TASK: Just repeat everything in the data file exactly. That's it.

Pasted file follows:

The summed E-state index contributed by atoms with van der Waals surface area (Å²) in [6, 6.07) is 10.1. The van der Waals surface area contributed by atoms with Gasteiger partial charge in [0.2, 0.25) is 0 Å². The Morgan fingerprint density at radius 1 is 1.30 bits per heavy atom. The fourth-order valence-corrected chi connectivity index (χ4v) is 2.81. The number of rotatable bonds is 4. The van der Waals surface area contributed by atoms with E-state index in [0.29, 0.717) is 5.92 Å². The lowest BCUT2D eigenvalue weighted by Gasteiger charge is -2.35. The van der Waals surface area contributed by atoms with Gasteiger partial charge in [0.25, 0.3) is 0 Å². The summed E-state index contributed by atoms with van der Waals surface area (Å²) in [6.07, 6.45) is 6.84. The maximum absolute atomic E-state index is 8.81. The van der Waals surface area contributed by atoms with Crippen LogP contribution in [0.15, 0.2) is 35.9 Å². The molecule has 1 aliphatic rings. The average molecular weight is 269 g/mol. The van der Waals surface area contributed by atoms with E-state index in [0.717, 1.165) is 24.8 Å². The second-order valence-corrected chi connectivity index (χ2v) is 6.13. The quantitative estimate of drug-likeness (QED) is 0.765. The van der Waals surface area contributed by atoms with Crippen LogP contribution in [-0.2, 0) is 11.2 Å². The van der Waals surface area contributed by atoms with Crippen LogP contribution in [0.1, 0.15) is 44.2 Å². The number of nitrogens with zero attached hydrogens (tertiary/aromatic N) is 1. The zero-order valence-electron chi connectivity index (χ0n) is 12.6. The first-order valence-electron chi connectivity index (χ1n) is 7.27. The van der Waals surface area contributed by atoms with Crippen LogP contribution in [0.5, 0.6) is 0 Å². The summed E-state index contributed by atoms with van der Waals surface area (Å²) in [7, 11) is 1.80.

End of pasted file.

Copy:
The summed E-state index contributed by atoms with van der Waals surface area (Å²) in [6, 6.07) is 10.1. The van der Waals surface area contributed by atoms with Gasteiger partial charge in [0.2, 0.25) is 0 Å². The Morgan fingerprint density at radius 1 is 1.30 bits per heavy atom. The fourth-order valence-corrected chi connectivity index (χ4v) is 2.81. The number of rotatable bonds is 4. The van der Waals surface area contributed by atoms with E-state index in [0.29, 0.717) is 5.92 Å². The lowest BCUT2D eigenvalue weighted by Gasteiger charge is -2.35. The van der Waals surface area contributed by atoms with Gasteiger partial charge in [0.25, 0.3) is 0 Å². The summed E-state index contributed by atoms with van der Waals surface area (Å²) in [6.07, 6.45) is 6.84. The maximum absolute atomic E-state index is 8.81. The van der Waals surface area contributed by atoms with Crippen LogP contribution in [0.15, 0.2) is 35.9 Å². The molecule has 1 aliphatic rings. The average molecular weight is 269 g/mol. The van der Waals surface area contributed by atoms with E-state index in [0.717, 1.165) is 24.8 Å². The second-order valence-corrected chi connectivity index (χ2v) is 6.13. The quantitative estimate of drug-likeness (QED) is 0.765. The van der Waals surface area contributed by atoms with Crippen LogP contribution in [-0.2, 0) is 11.2 Å². The van der Waals surface area contributed by atoms with Crippen LogP contribution in [0.1, 0.15) is 44.2 Å². The number of nitrogens with zero attached hydrogens (tertiary/aromatic N) is 1. The zero-order valence-electron chi connectivity index (χ0n) is 12.6. The first-order valence-electron chi connectivity index (χ1n) is 7.27. The van der Waals surface area contributed by atoms with Crippen LogP contribution in [0.5, 0.6) is 0 Å². The summed E-state index contributed by atoms with van der Waals surface area (Å²) in [7, 11) is 1.80.